over the world, producer Irwin
Allen put together a documen-
tary on the silent secrets of
submarine life as they have
been recorded by modern pho-
tography. Aiming for cosmic
significance, Mr. Allen begins
his story at a point in time
when the ocean-in stark con-
trast to the barren land-was
teeming with life, and then
moves down through time to
investigate life in, on, and
around the seas of today.
Although the film bears Ra-
chel Carson'stitle, it often
lacks her scientific accuracy.
According to Oceanographer
Dr. Robert C. Murphy, audi-
ences should accept the infor-
mation concerning "the physi-
cal forces, chemistry, or ecologi-
cal chains that form the basis
of life in the sea" with some-
thing more than caution. Yet
Dr. Cushman does say that
"The Sea Around Us (R.K.O.)
includes some of the finest ma-
rine natural history every filmed
By juxtaposing such scenes
as the death struggle between
a shark and an octopus or the
whale hunt with scenes which
explore the subtle colors and
rhythms of the water under-
shown at silent speed, we are
doing our best. The gallery of
great Chaplin films, from The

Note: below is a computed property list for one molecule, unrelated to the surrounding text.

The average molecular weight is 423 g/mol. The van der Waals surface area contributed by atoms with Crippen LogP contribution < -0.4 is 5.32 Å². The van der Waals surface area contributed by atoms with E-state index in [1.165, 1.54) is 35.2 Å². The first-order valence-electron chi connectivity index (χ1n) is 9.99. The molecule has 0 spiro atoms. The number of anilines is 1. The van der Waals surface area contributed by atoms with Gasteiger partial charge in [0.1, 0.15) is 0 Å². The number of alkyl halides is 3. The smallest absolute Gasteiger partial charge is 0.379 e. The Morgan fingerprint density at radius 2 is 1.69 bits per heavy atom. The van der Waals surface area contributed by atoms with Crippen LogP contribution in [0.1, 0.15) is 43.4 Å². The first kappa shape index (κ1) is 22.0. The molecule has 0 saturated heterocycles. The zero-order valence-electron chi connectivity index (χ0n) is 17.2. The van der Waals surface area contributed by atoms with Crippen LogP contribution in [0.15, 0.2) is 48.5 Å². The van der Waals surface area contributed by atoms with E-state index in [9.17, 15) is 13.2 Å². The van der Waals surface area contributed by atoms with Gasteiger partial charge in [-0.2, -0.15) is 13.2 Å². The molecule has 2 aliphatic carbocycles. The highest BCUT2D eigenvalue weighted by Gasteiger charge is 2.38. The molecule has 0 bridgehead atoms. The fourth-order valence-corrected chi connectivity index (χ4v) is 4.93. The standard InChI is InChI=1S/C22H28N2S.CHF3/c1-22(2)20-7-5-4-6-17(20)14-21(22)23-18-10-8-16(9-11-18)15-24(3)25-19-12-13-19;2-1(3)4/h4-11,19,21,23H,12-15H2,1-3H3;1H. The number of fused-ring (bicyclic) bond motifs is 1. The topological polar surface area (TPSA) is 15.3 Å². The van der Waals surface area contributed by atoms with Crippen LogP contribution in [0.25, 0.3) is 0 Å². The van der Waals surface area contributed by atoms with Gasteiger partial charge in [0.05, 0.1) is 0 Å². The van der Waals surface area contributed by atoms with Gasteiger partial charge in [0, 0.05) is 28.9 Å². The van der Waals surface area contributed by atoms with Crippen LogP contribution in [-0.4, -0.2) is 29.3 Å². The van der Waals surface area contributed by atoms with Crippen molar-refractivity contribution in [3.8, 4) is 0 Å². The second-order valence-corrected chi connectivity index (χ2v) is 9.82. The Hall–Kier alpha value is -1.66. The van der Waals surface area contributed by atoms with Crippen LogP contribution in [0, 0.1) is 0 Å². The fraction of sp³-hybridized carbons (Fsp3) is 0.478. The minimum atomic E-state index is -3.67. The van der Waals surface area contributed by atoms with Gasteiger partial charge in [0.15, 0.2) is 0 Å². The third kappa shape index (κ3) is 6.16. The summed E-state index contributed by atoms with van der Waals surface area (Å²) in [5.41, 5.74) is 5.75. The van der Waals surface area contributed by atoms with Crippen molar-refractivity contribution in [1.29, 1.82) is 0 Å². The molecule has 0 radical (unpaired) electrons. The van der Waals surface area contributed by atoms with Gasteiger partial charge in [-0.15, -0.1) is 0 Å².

Kid through A King in New
York, is completely unavailable
in this country. Chaplin has no
rights to a few dozen of the
early comedies, which we often
show as short subjects. His Bur-
lesque on Carmen is not much
shorter than Tillie's Punctured
Romance but has a consider-
ably lesser appeal. If not the
best Chaplin, this is at least the
most extended exercise of his
talents that Cinema Guild can
It is very early Chaplin; but
even the earliest Chaplin re-
joices in charming touches. It
was actually a "Tillie" film.
Marie Dressler, one of the great
comediennes of our century,
had done a series of Tillie films,
almost all of which have van-
ished. "Tillie" was the Swedish
maid, a fixture of the period,
dumb, wild, and given to ro-
mances with Irish policemen
in the kitchen. How many ster-
eotypes have been forgotten,
and how many others have re-
mained. This particular Tillie,
however, inherits a fortune and
experiments with the high life
of what she imagines to be
grand society. Chaplin, behav-
ing unscrupulously, along with
the Keystone Cops, provide a
grand finale to this early Amer-
Our Saturday-Sunday pro-
gram presents a film based on
one of the acknowledged mas-
terpieces of world literature,
Stendhal's The Red and the
Black, How can any film com-
pletely live up to a great novel,
a completely different medium,
in which time is no problem?
So.G"C. Cinema , jiI4
TONIGHT and TOMORROW at 7 and 9 SATURDAY and SUNDAY at 7 and 9:20
Rachel Carlson's Stendahl's